This is when the big bomb was dropped.
My median nerve had not been cut.
It had been stripped, or in other words, removed from my hand to my elbow. I had happened to be a person who did not have a palmaris longus tendon, so my median nerve was mistaken for the tendon, removed, and used to anchor my torn ligament. Being a nerve, it died when it was put into my elbow, and therefore I learned that my elbow ligament was also still shredded.
Because of this news, I started to process what it all meant for me, my life, and my future. 14 years of gymnastics was over just like that. Any hope of competing for a university on an athletic scholarship was gone. I did not know if I would ever be able to use my arm or hand again. I was told that I had many more reconstructive surgeries ahead of me along with years of occupational therapy to retrain my brain to learn how to use my arm again.
At 17, it was a lot to take in.
My first step was to find a psychiatrist. I knew I needed to for my sanity. This was the beginning of my time with someone who has since become one of my heroes…Dr. Rosen. I still see him to this day. I also underwent more surgeries at the Cleveland Clinic with Dr. Hendrickson and an orthopedic surgeon~During one, my 4th toe tendon was taken to anchor and fix the original elbow ligament injury. The stump of the nerve where it had been cut, was drilled into my bone twice in order to reduce the shocks and electricity I was getting throughout my body. I had more tendon transfers in my arm and hand. Throughout this time, I also began intensive occupational therapy. Because my arm and hand had to be completely rewired, I had to learn how to use them again. I ended up spending 7 years doing occupational therapy with a certified hand therapist.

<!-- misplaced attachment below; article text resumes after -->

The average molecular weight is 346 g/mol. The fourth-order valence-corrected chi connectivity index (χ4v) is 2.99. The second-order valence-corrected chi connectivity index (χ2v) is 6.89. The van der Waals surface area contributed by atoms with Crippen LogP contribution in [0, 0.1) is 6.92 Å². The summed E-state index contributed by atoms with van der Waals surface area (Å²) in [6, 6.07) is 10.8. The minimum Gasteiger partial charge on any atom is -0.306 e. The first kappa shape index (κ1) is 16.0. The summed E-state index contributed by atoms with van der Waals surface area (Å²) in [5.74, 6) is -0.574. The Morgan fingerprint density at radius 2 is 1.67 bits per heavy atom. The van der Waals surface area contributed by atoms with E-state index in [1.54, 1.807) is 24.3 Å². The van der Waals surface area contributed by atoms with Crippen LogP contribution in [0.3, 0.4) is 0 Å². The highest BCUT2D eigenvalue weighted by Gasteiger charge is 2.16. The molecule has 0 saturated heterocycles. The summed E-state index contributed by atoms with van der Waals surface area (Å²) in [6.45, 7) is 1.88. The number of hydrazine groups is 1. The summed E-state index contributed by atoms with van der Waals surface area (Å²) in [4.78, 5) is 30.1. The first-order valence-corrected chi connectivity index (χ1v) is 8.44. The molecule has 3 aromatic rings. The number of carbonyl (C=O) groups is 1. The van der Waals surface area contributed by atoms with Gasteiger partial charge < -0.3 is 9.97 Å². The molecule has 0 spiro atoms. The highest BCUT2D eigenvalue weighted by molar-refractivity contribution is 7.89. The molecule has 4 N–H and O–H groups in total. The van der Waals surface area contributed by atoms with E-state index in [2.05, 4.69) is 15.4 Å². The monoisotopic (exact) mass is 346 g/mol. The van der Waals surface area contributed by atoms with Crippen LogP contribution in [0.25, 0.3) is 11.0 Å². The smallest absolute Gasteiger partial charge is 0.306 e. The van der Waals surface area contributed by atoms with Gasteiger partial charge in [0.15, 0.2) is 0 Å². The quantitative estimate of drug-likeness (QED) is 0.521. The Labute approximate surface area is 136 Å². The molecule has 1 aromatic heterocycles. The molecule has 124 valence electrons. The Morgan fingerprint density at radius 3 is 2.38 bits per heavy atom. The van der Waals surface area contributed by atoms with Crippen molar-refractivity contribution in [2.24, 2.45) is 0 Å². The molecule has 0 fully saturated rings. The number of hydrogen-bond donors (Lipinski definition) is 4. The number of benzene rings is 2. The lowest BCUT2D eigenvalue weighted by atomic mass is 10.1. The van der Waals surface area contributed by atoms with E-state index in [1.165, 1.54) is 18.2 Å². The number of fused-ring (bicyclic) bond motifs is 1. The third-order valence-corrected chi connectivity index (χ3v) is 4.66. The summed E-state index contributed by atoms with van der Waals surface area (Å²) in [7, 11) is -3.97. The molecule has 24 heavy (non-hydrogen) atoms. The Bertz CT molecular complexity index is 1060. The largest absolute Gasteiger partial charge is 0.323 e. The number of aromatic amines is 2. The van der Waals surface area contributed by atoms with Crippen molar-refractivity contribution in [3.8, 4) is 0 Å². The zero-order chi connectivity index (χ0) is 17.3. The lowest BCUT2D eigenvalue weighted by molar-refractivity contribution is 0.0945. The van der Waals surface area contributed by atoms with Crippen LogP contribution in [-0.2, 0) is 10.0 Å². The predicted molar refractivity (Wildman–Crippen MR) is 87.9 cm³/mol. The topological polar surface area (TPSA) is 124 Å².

I know what most of you are thinking. It’s something I am always, always, ALWAYS asked when people find out this story.
Did I take legal action?
This is something that has always been difficult for me to talk about…Something I have always preferred to keep private until now. The answer to that question is we tried. I was a minor when everything happened so my Dad mainly took care of everything besides the parts of the legal process I needed to be present for, like my deposition and to answer questions my Dad was unable to answer. I recall thinking when we decided to sue that, “I am not this type of person. My family is not this type of family.”
However, in hindsight, I realize now, it was something I needed to do~for my rights, to advocate for myself, and to try to secure compensation for a college education that I was on track to receive from a collegiate gymnastics scholarship.
However, I also learned that taking legal action is an extremely stressful process, where often my identity and integrity was questioned. It was not an easy thing to go through.
Especially when we found out that the doctor who had made the mistake was protected by governmental immunity because he worked for a research institution at the time.